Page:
More than metal: The story behind the challenge coin that went viral

By Laura LeveringDecember 5, 2023

2nd Lt. Michael Moser holds the challenge coin he created while he was in the Signal Basic Officer Leader Course (Class 006-23).
2nd Lt. Michael Moser holds the challenge coin he created while he was in the Signal Basic Officer Leader Course (Class 006-23). (Photo Credit: Courtesy photo) VIEW ORIGINAL

FORT EISENHOWER, Ga. — The military has countless traditions, but few are as unique as the military challenge coin. And as one Signaleer recently pointed out, it’s not the coins that hold value as much as it is the memory associated with them.

A former first sergeant with 13 years of service, 2nd Lt. Michael Moser has given and accumulated more than his fair share of military coins — all of which are special to him. But none have garnered anywhere near the attention as the one he created for the Signal Basic Officer Leader Course, or SBOLC, he graduated from earlier in the fall.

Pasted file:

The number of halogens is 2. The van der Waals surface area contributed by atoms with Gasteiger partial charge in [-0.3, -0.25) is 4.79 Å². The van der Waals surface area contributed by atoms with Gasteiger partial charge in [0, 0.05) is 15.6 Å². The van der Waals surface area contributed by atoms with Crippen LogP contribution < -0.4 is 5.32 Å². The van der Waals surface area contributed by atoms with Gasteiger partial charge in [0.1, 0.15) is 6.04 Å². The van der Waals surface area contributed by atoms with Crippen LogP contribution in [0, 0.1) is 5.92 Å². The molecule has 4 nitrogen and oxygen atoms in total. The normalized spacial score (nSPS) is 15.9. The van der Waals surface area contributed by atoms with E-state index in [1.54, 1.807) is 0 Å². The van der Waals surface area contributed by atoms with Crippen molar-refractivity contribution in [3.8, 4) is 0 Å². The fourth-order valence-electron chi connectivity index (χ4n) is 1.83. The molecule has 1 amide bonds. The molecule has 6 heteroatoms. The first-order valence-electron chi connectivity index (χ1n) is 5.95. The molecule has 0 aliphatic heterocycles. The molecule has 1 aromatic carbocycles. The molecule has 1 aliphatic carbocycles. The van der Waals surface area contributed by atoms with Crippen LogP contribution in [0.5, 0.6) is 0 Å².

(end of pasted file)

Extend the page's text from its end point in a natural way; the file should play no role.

While attending SBOLC (Class 006-23), Moser, of the Cyber Protection Brigade, created a challenge coin unique to his SBOLC class. Moser said he originally created two designs using photo editing software, then presented the ideas to his class who then voted on which one they liked best. The basis for inspiration came from a coin Moser had seen long ago that was created by the 3rd Infantry Division G6. Although similar in that both are modeled after a common access card, they are also vastly different.